Search engines are absolutely ubiquitous today. They function as springboards for our online journeys, as well as tools to find products and content on online stores and media websites. Regardless of their purpose, however, all search engines that aim to find results quickly have to rely on something called an index.
What exactly is an index, though?
Well, typically, the data that a search engine needs to retrieve results from is stored within one or more databases, but simply scanning the contents of a database is an inefficient and slow way to look for items. Thus, what happens behind the scenes is that a search engine first goes through the database(s), parses the records in it, and stores the data in them in an easy-to-search form within a structure called an index.
Thus, when a search engine needs to process a query and return some search results, what it actually goes through is an index. Searching through an index is much faster than searching through an equivalent amount of raw data: this is why indices are so important for search engines to function.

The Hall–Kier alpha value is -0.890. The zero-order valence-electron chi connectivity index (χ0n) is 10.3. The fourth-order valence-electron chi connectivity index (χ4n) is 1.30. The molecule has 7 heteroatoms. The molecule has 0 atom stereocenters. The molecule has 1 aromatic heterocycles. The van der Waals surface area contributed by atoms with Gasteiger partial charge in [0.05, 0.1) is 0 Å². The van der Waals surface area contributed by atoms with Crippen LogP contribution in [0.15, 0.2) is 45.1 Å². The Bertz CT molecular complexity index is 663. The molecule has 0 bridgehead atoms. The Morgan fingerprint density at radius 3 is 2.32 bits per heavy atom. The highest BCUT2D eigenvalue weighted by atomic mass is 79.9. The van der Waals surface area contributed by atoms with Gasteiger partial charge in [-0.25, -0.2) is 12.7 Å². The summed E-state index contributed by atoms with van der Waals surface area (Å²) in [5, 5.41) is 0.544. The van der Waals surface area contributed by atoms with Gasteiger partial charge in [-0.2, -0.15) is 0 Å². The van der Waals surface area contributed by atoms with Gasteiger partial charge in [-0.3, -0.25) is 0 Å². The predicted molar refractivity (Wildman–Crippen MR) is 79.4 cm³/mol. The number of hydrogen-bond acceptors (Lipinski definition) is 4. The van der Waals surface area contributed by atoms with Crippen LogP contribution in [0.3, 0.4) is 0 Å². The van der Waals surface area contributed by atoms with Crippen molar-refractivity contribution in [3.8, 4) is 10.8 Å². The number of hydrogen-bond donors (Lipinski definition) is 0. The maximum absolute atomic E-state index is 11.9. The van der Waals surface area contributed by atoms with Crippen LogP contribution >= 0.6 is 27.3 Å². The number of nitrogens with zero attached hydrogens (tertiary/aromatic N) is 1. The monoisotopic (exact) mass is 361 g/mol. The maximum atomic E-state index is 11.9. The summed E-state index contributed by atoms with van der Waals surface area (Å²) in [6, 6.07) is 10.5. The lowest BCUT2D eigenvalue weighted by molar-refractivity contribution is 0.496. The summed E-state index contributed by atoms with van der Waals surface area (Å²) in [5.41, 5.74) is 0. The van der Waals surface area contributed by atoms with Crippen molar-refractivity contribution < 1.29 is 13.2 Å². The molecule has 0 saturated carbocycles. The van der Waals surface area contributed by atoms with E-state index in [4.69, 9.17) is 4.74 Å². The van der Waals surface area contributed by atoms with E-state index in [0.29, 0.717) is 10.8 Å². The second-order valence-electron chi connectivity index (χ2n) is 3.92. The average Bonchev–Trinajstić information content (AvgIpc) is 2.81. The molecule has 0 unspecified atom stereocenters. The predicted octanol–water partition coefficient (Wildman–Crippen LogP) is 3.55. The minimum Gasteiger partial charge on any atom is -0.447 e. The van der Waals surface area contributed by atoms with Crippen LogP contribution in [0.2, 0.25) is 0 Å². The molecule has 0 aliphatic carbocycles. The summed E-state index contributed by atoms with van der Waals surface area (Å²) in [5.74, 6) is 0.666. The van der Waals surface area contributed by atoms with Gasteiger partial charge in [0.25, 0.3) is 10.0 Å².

But what if you have multiple databases or multiple indices behind the scenes for your ecommerce store? How can your site search engine deal with that? The most common way is through something called federated search. Let’s learn more about it, and the various scenarios where it’s commonly used.
What is federated search, and how is it useful?
Federated search is a technique that makes it possible for multiple sources of data to be searched through with a single query and a single user interface. In other words, even if your business requires you to create and maintain multiple databases and/or indices, you can still ensure that your site visitors can search through all your content through a single search bar.
There are several common kinds of contexts where federated search is essential. For instance, enterprise search typically has to work in a federated manner, given that companies will typically have several different databases (customers, business partners, employees, products, payroll, etc.), each of which will contain data in different formats.
Another important domain where federated search is often vital is ecommerce and retail. As a simple example, suppose that several products in an online store have documentation, blog articles, FAQs or demo videos associated with them; moreover, suppose that each such content type is stored in a different database, and that different content types need to be presented in a distinct way in the search results so as to keep things clear for users. In such a scenario, federated search would be the way to go.